A high-profile campaign from the mid to late 1990s in the United States where several celebrities and socialites were targeted and asked to surrender their prized shawls popularised the ban. It was banned in India in 1991 and formally in Jammu and Kashmir in 2000.
“It was approved early last year,” related Uzma Khan talking about where Pakistan stood on the ban, “The ban was made under a convention of which Pakistan is a signatory.”
What about those who already possess a shahtoosh shawl? “If it was bought as a personal item many, many years ago, then it’s fine to keep one,” responded Uzma Khan, “But if you have shahtoosh and intend to use it for commercial purposes, then you require a Cites permit. It’s illegal all over the world.”
Demise of a centuries old family tradition
When the trade was banned in Jammu and Kashmir in 2000, thousands of workers not only lost their livelihoods but also a very important tradition — the craft of weaving shahtoosh shawls had been passed down through generations for centuries.
“When a species has declined to an extent that its trade has been banned, that essentially means that it was badly exploited,” said Uzma Khan, “Conservation is never against taking animals as long as it is done sustainably. WWF supports trophy-hunting programmes because they sustain communities and protect wildlife. There are other options (perhaps other animals such as sheep) that these families can adapt their skills and trade to.”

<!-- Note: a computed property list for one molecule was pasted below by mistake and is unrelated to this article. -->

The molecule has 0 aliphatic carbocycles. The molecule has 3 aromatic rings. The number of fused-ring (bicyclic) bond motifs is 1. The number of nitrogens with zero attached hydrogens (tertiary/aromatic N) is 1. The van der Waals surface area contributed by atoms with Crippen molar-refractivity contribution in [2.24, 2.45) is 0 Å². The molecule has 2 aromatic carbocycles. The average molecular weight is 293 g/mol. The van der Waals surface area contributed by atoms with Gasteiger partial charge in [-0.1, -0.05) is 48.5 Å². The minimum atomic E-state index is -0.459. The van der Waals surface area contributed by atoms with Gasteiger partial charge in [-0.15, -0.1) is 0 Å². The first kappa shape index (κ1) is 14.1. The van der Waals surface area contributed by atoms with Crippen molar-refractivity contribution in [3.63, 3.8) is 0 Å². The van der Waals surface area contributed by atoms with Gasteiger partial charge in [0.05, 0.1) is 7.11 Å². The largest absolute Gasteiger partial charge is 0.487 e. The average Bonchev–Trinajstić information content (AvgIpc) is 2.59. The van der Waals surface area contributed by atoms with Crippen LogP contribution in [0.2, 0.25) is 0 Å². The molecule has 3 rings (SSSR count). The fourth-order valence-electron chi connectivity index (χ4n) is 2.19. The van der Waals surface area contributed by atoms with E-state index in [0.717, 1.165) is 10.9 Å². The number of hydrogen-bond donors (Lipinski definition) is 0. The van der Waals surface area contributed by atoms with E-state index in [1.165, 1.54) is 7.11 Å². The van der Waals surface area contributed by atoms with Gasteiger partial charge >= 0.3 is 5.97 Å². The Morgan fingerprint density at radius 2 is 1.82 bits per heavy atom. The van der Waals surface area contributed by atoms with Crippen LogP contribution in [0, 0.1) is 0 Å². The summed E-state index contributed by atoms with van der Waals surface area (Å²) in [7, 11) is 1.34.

Can these antelopes be bred in captivity?
Advocates of the shahtoosh industry claim that a possible solution would be to breed the antelope in specialised farms to increase their population.
“Chirus are solitary animals that are found on mountains and steep slopes,” responded Uzma Khan to the suggestion, “It would be very difficult to breed them because they live in a very special environment that is hard to replicate.
“Animals that are solitary, as the Chiru, are usually very shy. Experience tells us such species are hard to breed,” she emphasised adding that efforts to breed the Grey Goral, another species of small mountain antelope, found in Pakistan and on the brink of extinction, haven’t been successful.
Alive and underground
A lot of alleged shahtoosh (or ‘toosh’ as they are also called in the local lingo) shawls that are sold in the market are heavily mixed with cashmere or are cashmere shawls being sold to unsuspecting customers. But that doesn’t mean the trade in shahtoosh has ceased completely.
Despite the ban, the underground trade in shahtoosh shawls continues to this day. These precious shawls are often smuggled through Tibet, Bhutan and China, and are still highly coveted by the members of the world’s rich and powerful. In some places, especially in Kashmir, it is a tradition and considered a matter of great pride and prestige for a newly wed bride to have at least one shahtoosh shawl in her dowry.
Before you get tempted to spend money on a shawl so exquisite that it can pass through a ring easily, with embroidery so fine that it makes you wonder whether a divine hand was involved in making it, ask yourself: is there blood on your shawl?